The lessons it learnt are the main part of Law and the Economy in Colonial India, a new book by Tirthankar Roy and Anand V. Swamy. They are an odd pair. Tirthankar is a first-class economic historian. But he is not a leftist; so he faced discrimination from the academic powers-that-be in India. Finally he got fed up and left India; now he teaches in the London School of Economics. Anand Swamy teaches economics in Williams College. They have been running into each other in conferences, and working together on books once in a while.
Their conclusion is that the Company did not learn the lessons well. Its laws led to thousands of cases in Bengal relating to property, tenancy and rent; the system remained overloaded throughout British rule, and cases took decades. As if property law was not obscure enough, legal proceedings were complicated by succession law, which differed according to religion. They do not say so, but the mess was sorted out after Independence, first by legislation abolishing zamindari, and more slowly by population growth, which reduced the size of holdings.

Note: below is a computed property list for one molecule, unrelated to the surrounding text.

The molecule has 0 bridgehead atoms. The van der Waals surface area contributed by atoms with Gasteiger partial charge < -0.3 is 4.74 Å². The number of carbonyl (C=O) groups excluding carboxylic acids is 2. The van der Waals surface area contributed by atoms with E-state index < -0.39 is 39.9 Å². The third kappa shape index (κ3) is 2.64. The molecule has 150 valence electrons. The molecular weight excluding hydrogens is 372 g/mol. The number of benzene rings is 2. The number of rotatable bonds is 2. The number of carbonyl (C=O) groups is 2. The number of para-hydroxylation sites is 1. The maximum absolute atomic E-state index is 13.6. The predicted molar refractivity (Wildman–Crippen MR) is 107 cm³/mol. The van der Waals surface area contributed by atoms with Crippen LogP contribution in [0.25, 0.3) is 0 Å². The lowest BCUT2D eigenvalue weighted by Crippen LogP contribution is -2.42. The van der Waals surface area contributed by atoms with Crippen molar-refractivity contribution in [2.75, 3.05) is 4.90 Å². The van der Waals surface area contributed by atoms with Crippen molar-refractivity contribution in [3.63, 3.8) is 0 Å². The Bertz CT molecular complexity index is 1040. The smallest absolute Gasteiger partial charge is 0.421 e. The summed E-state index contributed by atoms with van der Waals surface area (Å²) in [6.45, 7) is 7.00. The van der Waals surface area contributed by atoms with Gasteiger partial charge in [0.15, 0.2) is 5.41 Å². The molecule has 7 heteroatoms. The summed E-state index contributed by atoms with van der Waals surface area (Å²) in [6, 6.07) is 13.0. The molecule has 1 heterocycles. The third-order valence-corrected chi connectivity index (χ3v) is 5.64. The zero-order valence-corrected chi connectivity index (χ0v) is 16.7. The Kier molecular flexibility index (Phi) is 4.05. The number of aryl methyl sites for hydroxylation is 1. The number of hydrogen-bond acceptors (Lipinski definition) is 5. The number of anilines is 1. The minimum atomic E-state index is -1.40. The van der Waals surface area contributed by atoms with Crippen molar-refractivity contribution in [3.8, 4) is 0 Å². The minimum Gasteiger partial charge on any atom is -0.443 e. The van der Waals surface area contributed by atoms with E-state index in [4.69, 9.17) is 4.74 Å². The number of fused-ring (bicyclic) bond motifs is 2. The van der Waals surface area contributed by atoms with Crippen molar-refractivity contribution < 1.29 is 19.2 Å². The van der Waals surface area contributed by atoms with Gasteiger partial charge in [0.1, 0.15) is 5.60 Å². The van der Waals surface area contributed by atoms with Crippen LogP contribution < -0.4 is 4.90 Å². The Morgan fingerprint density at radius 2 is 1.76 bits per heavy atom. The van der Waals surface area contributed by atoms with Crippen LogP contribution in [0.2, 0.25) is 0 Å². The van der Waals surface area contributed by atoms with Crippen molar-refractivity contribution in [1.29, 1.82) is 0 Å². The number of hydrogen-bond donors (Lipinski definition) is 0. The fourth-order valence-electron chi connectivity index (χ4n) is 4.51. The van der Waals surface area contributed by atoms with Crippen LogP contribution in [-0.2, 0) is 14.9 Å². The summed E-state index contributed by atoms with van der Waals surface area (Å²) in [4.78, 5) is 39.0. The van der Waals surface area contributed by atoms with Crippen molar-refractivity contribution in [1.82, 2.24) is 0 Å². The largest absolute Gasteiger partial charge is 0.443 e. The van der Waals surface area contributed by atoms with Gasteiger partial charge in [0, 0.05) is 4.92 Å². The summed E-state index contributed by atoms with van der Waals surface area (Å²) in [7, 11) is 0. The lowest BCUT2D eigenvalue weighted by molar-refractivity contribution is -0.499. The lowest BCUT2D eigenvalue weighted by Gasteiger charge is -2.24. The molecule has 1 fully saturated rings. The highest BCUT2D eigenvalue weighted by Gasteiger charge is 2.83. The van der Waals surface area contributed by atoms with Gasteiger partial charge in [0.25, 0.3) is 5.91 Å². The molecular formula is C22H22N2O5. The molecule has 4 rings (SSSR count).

It is difficult to imagine today that Indians could own slaves till 1843; and once slavery was abolished by law, all they had to do was to give a loan to the slave and turn him into a bonded labourer. That is not surprising, since Britain itself outlawed slavery only in 1811. But slavery served a purpose under conditions of labour shortage, which was commonly faced by plantations in the north-east. There were not enough workers in the area; they had to be brought from far away, most often tribals from Chhota Nagpur, which is now Jharkhand. Loading them into bullock carts and transporting them hundreds of miles cost money; a planter could not afford to bring them and then let them walk over to a neighbouring planter for a higher wage. So planters asked for and got laws which empowered them to jail their workers for not repaying a loan. But maltreating workers also earned a planter a bad reputation that he would rather avoid; so planters who could get and retain workers more easily avoided using penalties. Roy and Swamy deal with these labour market adjustments in some detail.